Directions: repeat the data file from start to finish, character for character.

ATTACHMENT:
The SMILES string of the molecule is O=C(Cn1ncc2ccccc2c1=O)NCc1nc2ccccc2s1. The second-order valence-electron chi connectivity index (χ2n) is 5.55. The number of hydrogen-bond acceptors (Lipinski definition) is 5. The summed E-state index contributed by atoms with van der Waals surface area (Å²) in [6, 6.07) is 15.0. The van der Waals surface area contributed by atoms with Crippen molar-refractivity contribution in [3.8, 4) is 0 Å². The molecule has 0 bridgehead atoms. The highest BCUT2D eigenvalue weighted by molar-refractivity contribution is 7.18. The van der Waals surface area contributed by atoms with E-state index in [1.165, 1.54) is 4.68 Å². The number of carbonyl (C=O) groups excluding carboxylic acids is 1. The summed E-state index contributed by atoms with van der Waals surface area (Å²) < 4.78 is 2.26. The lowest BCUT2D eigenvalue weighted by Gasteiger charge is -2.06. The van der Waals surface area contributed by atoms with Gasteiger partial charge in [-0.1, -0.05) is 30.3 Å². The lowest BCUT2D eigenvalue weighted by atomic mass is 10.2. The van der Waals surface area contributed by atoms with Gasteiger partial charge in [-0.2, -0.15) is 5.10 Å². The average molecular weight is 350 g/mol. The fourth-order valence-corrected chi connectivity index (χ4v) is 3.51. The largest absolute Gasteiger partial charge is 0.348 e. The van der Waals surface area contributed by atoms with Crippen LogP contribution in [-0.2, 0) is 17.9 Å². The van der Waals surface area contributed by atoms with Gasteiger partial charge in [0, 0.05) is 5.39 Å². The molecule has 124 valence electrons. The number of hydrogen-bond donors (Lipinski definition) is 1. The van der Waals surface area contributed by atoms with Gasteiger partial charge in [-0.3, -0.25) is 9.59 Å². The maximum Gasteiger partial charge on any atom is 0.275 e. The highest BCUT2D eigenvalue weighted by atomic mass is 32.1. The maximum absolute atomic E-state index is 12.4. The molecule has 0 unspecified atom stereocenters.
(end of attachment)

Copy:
The SMILES string of the molecule is O=C(Cn1ncc2ccccc2c1=O)NCc1nc2ccccc2s1. The second-order valence-electron chi connectivity index (χ2n) is 5.55. The number of hydrogen-bond acceptors (Lipinski definition) is 5. The summed E-state index contributed by atoms with van der Waals surface area (Å²) in [6, 6.07) is 15.0. The van der Waals surface area contributed by atoms with Crippen molar-refractivity contribution in [3.8, 4) is 0 Å². The molecule has 0 bridgehead atoms. The highest BCUT2D eigenvalue weighted by molar-refractivity contribution is 7.18. The van der Waals surface area contributed by atoms with E-state index in [1.165, 1.54) is 4.68 Å². The number of carbonyl (C=O) groups excluding carboxylic acids is 1. The summed E-state index contributed by atoms with van der Waals surface area (Å²) < 4.78 is 2.26. The lowest BCUT2D eigenvalue weighted by Gasteiger charge is -2.06. The van der Waals surface area contributed by atoms with Gasteiger partial charge in [-0.1, -0.05) is 30.3 Å². The lowest BCUT2D eigenvalue weighted by atomic mass is 10.2. The van der Waals surface area contributed by atoms with Gasteiger partial charge in [-0.2, -0.15) is 5.10 Å². The average molecular weight is 350 g/mol. The fourth-order valence-corrected chi connectivity index (χ4v) is 3.51. The largest absolute Gasteiger partial charge is 0.348 e. The van der Waals surface area contributed by atoms with Crippen LogP contribution in [-0.2, 0) is 17.9 Å². The van der Waals surface area contributed by atoms with Gasteiger partial charge in [0, 0.05) is 5.39 Å². The molecule has 124 valence electrons. The number of hydrogen-bond donors (Lipinski definition) is 1. The van der Waals surface area contributed by atoms with Gasteiger partial charge in [-0.3, -0.25) is 9.59 Å². The maximum Gasteiger partial charge on any atom is 0.275 e. The highest BCUT2D eigenvalue weighted by atomic mass is 32.1. The maximum absolute atomic E-state index is 12.4. The molecule has 0 unspecified atom stereocenters.